v. 13. would ye tarry for them, hope to be married to them, till they were grown? Would ye stay for them from having husbands? Should they let this very uncertain possibility keep them from becoming happily married in their own country? Nay, my daughters, for it grieveth me much for your sakes, that was the bitterest drop in her cup of sorrow, that the hand of the Lord is gone out against me, in taking both her husband and her sons. She did not even mention another possibility, namely, that of a marriage in the land of Judah, for her delicacy kept her from mentioning what would probably prove a disappointment, since the sentiment in Israel was strongly against marriages also with Moabites, Deuteronomy 7:3-4.
v. 14. And they lifted up their voice and wept again. And Orpah kissed her mother-in-law, convinced that the way pointed out by her was the best; but Ruth clave unto her, clinging to her all the more closely now that Orpah was leaving.
v. 15. And she, Naomi, said, Behold, thy sister-in-law is gone back unto her people and unto her gods, for the one implied the other; return thou after thy sister-in-law. Naomi's love for Ruth was so great that she desired her earthly welfare even at the sacrifice of her company.
v. 16. And Ruth said, as the climax of a scene of wonderful delicacy and unequaled tenderness, in a rivalry of affection which is without a parallel in human annals, Intreat me not to leave thee or to return from following after thee; for whither thou goest, I will go; and where thou lodgest, I will lodge; thy people shall be my people and thy God my God;
v. 17. where thou diest, will I die, and there will I be buried. She will not be swerved from her intention to cast her lot with that of Naomi. It was not the affection of a daughter to her natural mother nor that of a wife to the husband of her choice, but it was her love toward Naomi which had knit their hearts together. And the highest stage of the devotion which she yielded to Naomi for life was reached in the confession that she had found the God of Israel to be the true God, a fact which implied the highest unity of spirit. The Lord, Jehovah, do so to me, and more also, if aught but death part thee and me. It was an oath inviting the severest penalty on the part of Jehovah if Ruth should prove fickle in her affection and devotion.
v. 18. When she, Naomi, saw that she was steadfastly minded, that her resolution was unshakable, to go with her, then she left speaking unto her, she no longer attempted to dissuade her.
v. 19. So they two went until they came to Bethlehem, the end of their journey. And it came to pass, when they were come to Bethlehem, that all the city was moved about them, there was great excitement on account of their return, and they, chiefly the women, said, Is this Naomi? It was not a cry of surprise over the fact that she was still alive, but rather an expression of sympathy that she had returned bereft of both husband and sons.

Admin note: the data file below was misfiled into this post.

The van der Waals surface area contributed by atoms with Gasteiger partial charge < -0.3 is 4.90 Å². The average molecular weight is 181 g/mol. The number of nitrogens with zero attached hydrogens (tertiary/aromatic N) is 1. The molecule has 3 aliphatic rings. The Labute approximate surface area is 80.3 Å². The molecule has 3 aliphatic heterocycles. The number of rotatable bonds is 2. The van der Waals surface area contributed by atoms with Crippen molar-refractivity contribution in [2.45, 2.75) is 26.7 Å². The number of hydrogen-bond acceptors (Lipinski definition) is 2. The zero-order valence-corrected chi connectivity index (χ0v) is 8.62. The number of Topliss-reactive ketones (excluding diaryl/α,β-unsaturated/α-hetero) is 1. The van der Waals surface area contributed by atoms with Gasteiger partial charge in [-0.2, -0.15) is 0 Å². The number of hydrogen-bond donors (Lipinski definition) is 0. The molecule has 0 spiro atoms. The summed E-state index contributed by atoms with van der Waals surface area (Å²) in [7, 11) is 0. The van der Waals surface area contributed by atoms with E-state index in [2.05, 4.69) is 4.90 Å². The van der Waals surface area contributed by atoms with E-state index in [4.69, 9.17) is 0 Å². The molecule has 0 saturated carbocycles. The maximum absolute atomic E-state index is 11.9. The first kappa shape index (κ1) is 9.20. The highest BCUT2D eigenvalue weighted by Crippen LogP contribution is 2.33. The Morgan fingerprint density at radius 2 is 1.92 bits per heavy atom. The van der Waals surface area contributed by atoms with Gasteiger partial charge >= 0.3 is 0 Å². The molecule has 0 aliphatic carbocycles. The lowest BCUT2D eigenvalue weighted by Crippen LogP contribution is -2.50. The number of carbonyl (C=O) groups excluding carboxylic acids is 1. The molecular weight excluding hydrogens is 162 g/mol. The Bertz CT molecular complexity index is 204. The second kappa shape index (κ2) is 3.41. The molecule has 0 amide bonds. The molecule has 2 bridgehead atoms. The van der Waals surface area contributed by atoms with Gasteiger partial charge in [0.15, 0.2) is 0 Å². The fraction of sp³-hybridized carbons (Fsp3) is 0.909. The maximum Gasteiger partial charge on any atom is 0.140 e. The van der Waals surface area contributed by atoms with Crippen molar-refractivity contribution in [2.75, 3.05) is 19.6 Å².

v. 20. And she said unto them, Call me not Naomi (lovely, gracious), call me Mara (bitter); for the Almighty hath dealt very bitterly with me, He had inflicted sorrow upon her, as her obvious bereavement showed; the God of fruitfulness and life had withheld His blessings from her.
v. 21. I went out full, rich, as a wife and mother, and the Lord hath brought me home again empty, with neither husband nor sons; why, then, call ye me Naomi, seeing the Lord hath testified against me, had declared Himself her opponent by depriving her of her loved ones, and the Almighty hath afflicted me? God had made sorrow her portion, to teach her to trust in Him all the more implicitly.
v. 22. So Naomi returned, such was the nature of her return to the city of her fathers, and Ruth the Moabitess, her daughter-in-law, with her, which returned out of the country of Moab. The curiosity of the Bethlehemites was satisfied, and their interest soon died down, since Naomi had sunk into poverty and no longer could take her place with the influential people of the town; but Ruth remained faithful, standing by her mother-in-law in her misery. And they came to Bethlehem in the beginning of barley-harvest, about the latter part of March or the beginning of April, fortunate for them, since they were now dependent upon the portion of the poor to get a livelihood, Leviticus 19:9-10; Leviticus 23:22. Thus Ruth, in denying herself the advantages which she might have had in her home country, became a partaker of the blessings of the true God. Whenever we are placed before a decision such as she made, the way which points to the service and worship of the true God must be our choice without hesitation, for in Him we find the eternal blessings of His mercy.
These files are public domain.
Text Courtesy of BibleSupport.com. Used by Permission.
Kretzmann, Paul E. Ph. D., D. D. "Commentary on Ruth 1". "Kretzmann's Popular Commentary". https://www.studylight.org/
the Sixth Week after Easter